Today, 28 Squadron RFC became the first British air unit to arrive in Italy to support operations there.
Back on 26 October 1917, the British and French Governments had agreed to send divisions from the Western front to help the Italians, and three days later a British detachment, consisting of the head-quarters of the XIV Corps, together with the 23rd and 44th Divisions, had been ordered to Italy. General Sir Herbert C. O. Plumer arrived to take command of the British troops in Italy on 10 November and he established his head-quarters at Legnago, but shortly afterwards moved to Padua.
For air co-operation. 28 Squadron RFC Sopwith Camels) and 34 Squadron RFC (RE8s)have been withdrawn from France, and grouped to form 51 Wing under the command of Lieutenant-Colonel Reginald Percy Mills.
Each squadron has been allotted one month’s supply of petrol and oil, an adequate supply of transport and spares, and had their establishments increased to allow of immediate replacements of casualties. This is to allow the units to operated independently until the relevant support services can be set up.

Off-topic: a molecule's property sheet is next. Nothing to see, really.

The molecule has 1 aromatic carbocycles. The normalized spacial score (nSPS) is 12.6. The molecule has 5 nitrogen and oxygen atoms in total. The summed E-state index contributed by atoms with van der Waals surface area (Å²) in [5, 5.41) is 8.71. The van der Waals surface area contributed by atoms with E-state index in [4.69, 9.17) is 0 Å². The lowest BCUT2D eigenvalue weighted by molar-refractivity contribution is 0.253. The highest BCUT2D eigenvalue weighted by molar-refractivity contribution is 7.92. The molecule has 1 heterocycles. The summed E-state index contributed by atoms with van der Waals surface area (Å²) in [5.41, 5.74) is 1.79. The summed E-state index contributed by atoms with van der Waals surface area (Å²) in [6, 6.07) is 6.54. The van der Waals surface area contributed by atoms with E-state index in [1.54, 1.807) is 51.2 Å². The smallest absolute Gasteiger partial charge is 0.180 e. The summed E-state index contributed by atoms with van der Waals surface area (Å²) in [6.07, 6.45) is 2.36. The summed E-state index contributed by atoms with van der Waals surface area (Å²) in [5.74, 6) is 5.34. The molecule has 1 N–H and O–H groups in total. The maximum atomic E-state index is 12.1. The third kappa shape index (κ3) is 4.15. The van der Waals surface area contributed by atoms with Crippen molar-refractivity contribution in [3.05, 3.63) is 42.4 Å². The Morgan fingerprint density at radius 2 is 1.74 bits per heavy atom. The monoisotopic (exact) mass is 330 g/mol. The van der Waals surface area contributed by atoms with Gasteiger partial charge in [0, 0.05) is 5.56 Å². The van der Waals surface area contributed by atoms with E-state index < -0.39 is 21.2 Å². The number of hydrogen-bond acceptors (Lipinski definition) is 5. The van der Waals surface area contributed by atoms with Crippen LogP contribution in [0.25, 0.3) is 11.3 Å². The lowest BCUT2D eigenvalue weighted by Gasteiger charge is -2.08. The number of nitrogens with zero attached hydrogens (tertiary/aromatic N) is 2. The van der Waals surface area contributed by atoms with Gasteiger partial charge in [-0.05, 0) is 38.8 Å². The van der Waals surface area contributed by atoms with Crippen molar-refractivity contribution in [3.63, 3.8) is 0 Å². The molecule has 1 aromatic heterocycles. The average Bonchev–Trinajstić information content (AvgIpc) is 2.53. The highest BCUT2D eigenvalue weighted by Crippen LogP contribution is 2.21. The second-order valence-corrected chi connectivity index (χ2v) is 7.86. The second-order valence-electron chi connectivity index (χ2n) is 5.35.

The first trains left Candas in France on 7 November. The Squadrons have travelled by train, rather than flying, such is the uncertainty surrounding the operations, and this way the aircraft and stores can travel together.
While these arrangements were under way, an Allied conference on 5 November at Rapallo, agreed to send two additional British divisions to Italy, with two more aeroplane squadrons in this case 45 and 66 Squadrons RFC (Sopwith Camels)
The War Cabinet then decided to send yet a third detachment to Italy, consisting of the XI Corps headquarters
and two divisions, and so another corps squadron. 42 Squadron RFC (RE8s) was earmarked. These Squadrons will begin their transfer over the next few days.